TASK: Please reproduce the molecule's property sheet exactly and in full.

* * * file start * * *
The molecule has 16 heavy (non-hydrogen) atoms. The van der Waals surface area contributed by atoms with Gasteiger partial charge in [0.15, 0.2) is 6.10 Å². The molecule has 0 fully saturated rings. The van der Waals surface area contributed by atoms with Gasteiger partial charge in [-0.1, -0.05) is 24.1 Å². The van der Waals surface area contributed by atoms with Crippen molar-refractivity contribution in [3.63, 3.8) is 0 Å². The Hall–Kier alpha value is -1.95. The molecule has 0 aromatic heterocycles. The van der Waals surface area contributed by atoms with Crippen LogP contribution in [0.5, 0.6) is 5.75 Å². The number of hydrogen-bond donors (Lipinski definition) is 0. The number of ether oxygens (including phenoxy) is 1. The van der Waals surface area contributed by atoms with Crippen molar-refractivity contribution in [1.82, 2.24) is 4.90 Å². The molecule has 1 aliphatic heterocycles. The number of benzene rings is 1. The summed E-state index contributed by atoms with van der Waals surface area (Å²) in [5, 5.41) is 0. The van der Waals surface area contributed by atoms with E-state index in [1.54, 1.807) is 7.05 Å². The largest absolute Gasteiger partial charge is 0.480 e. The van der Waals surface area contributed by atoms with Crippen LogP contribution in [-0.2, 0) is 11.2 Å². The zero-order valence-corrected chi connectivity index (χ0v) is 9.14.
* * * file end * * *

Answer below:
The molecule has 16 heavy (non-hydrogen) atoms. The van der Waals surface area contributed by atoms with Gasteiger partial charge in [0.15, 0.2) is 6.10 Å². The molecule has 0 fully saturated rings. The van der Waals surface area contributed by atoms with Gasteiger partial charge in [-0.1, -0.05) is 24.1 Å². The van der Waals surface area contributed by atoms with Crippen molar-refractivity contribution in [3.63, 3.8) is 0 Å². The Hall–Kier alpha value is -1.95. The molecule has 0 aromatic heterocycles. The van der Waals surface area contributed by atoms with Crippen LogP contribution in [0.5, 0.6) is 5.75 Å². The number of hydrogen-bond donors (Lipinski definition) is 0. The number of ether oxygens (including phenoxy) is 1. The van der Waals surface area contributed by atoms with Crippen molar-refractivity contribution in [1.82, 2.24) is 4.90 Å². The molecule has 1 aliphatic heterocycles. The number of benzene rings is 1. The summed E-state index contributed by atoms with van der Waals surface area (Å²) in [5, 5.41) is 0. The van der Waals surface area contributed by atoms with E-state index in [1.54, 1.807) is 7.05 Å². The largest absolute Gasteiger partial charge is 0.480 e. The van der Waals surface area contributed by atoms with Crippen LogP contribution in [-0.2, 0) is 11.2 Å². The zero-order valence-corrected chi connectivity index (χ0v) is 9.14.